Little Cities of Black Diamonds Day 2015

Last October I had the pleasure of volunteering at Little Cities of Black Diamonds Day. This year the theme was on historic opera houses. Before this experience, I had very little understanding of how integral opera houses were to the life of small towns throughout America. But before the internet, tv, and radio the opera house was the mass media of the day. People would see theatrical performances, hear speeches by scholars and orators, and then hold the town dance in the same space. Many opera houses were converted into movie theaters, or into office buildings and now hide in plain sight. For example, the city hall building in Athens used to be the opera house! I had no idea. Today there is an effort to preserve some of the existing opera houses in the state. For example, Stuart’s Opera House in Nelsonville was restored and operating again as a theater until a fire last year. And in Shawnee, Ohio a dedicated group of local volunteers is working to restore the Tecumseh Theater, which is where I volunteered.

I got to spend time alone in the empty theater dusting off artifacts from the past. It was hard work, but I also really enjoyed having that time to examine all of the artifacts up close and just absorb the atmosphere of the old theater (and I mean absorb literally – I breathed in a lot of old dust and grime that day!)

There were of course many other great historical artifacts in the main exhibit. The old sign is so cool, and recently they’ve restored its functionality so now it lights up again!

The best part of the day was attending a revue show in the old theater space. The curtain may be tattered, but there’s still a lot of life left in the old place. Unfortunately all of my pictures of the show came out blurry.

I was so inspired by this experience that when it came time to develop a unit plan on the Industrial Revolution for my social studies methods class, I decided that the final assignment would be to write a skit based on the lives of coal miners in the Little Cities Region at the turn of the 20th century, and ideally perform it in the theater itself.

For more information about the Little Cities Region visit their online archive. For more information about the Tecumseh Theater, see here.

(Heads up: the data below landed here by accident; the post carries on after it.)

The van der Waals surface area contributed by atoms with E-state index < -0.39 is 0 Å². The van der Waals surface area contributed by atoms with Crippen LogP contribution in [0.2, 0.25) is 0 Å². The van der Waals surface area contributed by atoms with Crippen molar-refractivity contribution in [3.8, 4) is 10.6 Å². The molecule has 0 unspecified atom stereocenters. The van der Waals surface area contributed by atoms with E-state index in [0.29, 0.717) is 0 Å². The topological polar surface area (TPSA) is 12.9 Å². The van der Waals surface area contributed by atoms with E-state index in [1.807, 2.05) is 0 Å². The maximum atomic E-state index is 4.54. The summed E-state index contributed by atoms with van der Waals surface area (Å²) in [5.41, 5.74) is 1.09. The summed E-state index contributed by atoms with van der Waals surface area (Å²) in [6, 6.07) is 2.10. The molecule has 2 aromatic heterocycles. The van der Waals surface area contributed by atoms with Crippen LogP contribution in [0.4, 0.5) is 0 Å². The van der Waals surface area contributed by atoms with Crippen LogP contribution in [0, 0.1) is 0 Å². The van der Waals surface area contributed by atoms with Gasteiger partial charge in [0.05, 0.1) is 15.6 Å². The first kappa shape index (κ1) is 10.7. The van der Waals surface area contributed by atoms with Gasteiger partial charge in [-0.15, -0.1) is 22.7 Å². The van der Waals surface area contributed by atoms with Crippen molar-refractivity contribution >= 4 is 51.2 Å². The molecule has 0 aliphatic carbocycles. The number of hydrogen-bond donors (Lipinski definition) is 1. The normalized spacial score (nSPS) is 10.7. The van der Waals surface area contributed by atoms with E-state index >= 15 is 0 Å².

Life in and around DC. All taken from my phone, great photography this is not.

Delaware Water Gap

I went on vacation with my family to the Poconos. I’d never been there before and was shocked at how big the mountains were. We lucked out on weather, so I was able get in some great hiking and to snap some nice photos, even when hobbled by using just my phone.

Stray Dogs – Greece

As a follow-up to yesterday’s post, here’s a gallery of some of the stray dogs of Athens, Greece. And these are not all of the pictures I have.

My Greek Dog

My Greek dog

My temporary pet in Greece

Of all the photos I took while I was in Greece, this might be my favorite. If you have ever been to Athens, you know that the streets are teeming with stray dogs. They are everywhere and basically have the run of the place. They sleep all over the Acropolis. They stand in the middle of the street with no fear of oncoming traffic. They are generally either friendly or indifferent to people, although some seemed a little aggressive. They are all mutts, and I don’t think they have homes, but overall they seem healthy enough. I’m curious as to the fate of these dogs since the rioting and unrest over the past year.

This dog was my favorite dog during my stay. I saw her (I decided she was female, but I didn’t check) many places around the main tourist areas. She’s a sweet girl, very friendly but not pushy. Every time I saw her, she would come right up to my side and stroll with me for a few blocks as if we were friends running errands who meet each other on the street and chat for the time they are headed in the same direction.

I traveled to Greece by myself. I was 26 and had never traveled abroad alone before. Although everyone was very kind, and many people spoke English, Greece can still be overwhelming. Almost every sign that isn’t on the main road is written only in Greek, and in tiny letters at that. The streets meander and take sudden turns, making it easy to get lost. There are panhandlers all over, some more aggressive than others.  I was also there in January 2011, which is not tourist season, and  just when the Greek debt crisis was becoming the serious issue that we know today, and there was a  lot of tension in the air.

My third or fourth night in Athens, I was walking back to my hotel after dinner around 11pm but I needed to stop by a bank ATM, doubling my distance. The streets were eerily quiet because many Greeks were resting up for a transportation strike the next day and there didn’t seem to be any fellow tourists around. I felt anxious and alone. Then this dog comes from around the corner in front of me, makes a beeline right to me, and proceeds to walk with me not just to the ATM, but continues to follow me to the tiny street my hotel is on, another 5 minutes away, whereupon seeing that I was delivered home safely, she trotted along her way. Her presence calmed me instantly and I was able to go about my business happily, without any lingering fear, just absolutely knowing I would be fine while she was with me.

I love all dogs, but…there are always some dogs you connect with immediately and remember forever. She was one of them.